HSBC, one of the largest private banking institutions in the world, is making a significant push into the blockchain industry, as it is eyeing a massive asset transfer by the beginning of next year. According to a November 27 report from news medium Reuters, the banking giant is planning to move up to $20 billion in assets on to Digital Vault, a blockchain-based custody platform, by March 2020.
#HSBC swaps paper records for blockchain to track $20 billion worth of assets:
The new #blockchain-based custody platform #DigitalVault will give investors real-time access to records of private placements typically held on paper.@ReutersUK: https://t.co/fhpQconiuf #DLT pic.twitter.com/RfmNz7bYI9
— Urs Bolt | bolt.now (@UrsBolt) November 28, 2019
Enhancing Records and Operational Efficiency
By taking advantage of this platform, the bank is hoping that it will get to digitize paper-based private placement records, thus increasing standardization levels and enhancing efficiency across its operations and the investment banking space.
Private placements are currently being conducted on paper, and apart from the lack of standardization that this process has been associated with, access to documentation can also be time-consuming and cumbersome. Blockchain, as the company claims, will be able to help with all this.
As Reuter’s states, HSBC is expecting a surge in the global volumes of private placements, with the company looking at a 60 percent increase in the metric and a $7.7 million peg by 2022. However, while it could provide an accurate estimate, the bank is also expecting that Digital Vault will help provide significant savings to it and its customers.
More specifically, the Digital Vault platform will help investors to maintain real-time tracking for the securities they purchase on several private markets.
Blockchain Continues Its Integration With Finance Giants
All through 2019, blockchain technology has continued to find ways to penetrate the financial space. From helping companies to automate records and facilitate payments, and structure their processes, companies have fallen head over heels for this disruptive technology.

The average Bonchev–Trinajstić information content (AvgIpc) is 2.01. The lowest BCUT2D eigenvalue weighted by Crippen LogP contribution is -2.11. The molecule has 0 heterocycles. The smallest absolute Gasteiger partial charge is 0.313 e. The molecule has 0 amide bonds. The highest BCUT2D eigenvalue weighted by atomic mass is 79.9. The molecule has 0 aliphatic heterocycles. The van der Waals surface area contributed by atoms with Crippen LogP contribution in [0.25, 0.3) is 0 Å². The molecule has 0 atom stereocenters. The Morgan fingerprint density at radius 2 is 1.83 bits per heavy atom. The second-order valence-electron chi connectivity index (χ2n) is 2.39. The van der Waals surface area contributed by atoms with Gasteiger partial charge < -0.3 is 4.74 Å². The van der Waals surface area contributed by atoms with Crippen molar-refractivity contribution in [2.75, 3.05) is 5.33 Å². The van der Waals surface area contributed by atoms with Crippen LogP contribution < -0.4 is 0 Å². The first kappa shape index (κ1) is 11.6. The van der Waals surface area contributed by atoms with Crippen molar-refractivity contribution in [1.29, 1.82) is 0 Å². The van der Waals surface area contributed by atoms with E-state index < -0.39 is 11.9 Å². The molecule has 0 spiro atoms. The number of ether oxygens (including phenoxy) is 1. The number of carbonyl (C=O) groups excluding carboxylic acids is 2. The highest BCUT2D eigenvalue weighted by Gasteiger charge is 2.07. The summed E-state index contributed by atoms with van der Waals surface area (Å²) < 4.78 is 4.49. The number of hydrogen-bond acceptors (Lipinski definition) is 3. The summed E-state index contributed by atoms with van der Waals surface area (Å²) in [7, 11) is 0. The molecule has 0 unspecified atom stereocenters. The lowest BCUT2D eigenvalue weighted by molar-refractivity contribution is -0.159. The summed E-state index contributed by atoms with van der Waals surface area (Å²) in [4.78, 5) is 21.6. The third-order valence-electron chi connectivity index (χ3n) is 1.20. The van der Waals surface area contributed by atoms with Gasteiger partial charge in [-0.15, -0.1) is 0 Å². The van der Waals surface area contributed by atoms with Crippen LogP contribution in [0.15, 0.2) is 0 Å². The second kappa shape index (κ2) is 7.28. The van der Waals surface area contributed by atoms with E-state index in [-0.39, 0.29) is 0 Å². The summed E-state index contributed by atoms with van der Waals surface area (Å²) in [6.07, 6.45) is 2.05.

Why is it imperative for financial institutions to adopt AI and #blockchain intelligent technologies? To stay relevant in the experience economy! @FalkRieker shares more on banking in this @TheBanker video series https://t.co/aaETidG6Zg @kimber_long pic.twitter.com/Fp7CQ9EMIX
— SAP Banking (@SAPBanking) November 28, 2019
Earlier today, Big Four auditing and advisory firm KPMG announced that it had launched a blockchain-based track and trace platform that it will be using across its markets in China, Australia, and Japan.
Dubbed KPMG Origins, the platform was built to help enhance transparency and traceability in several industrial processes, including but not limited to manufacturing, agriculture, and the company’s core financial services.
However, while the platform is being launched today, the firm confirmed that it had been running pilot implementations with several clients in these countries as well. Spurred by the success of these programs, the company went on to launch the platform fully.
Besides blockchain, KPMG Original also incorporates several innovative technologies, including the Internet of Things (IoT). With all these, the platform is hoping to improve supply chain processes, while also improving communication between trading partners and end-users and taking out any overly complex processes.
Sadly, these firms haven’t shown the same level of appreciation for cryptocurrencies. Barring JPMorgan Chase and the JPMCoin, major Wall Street firms have been slow to adopt crypto assets into their operations. This trend doesn’t seem like it will change before the year closes out.
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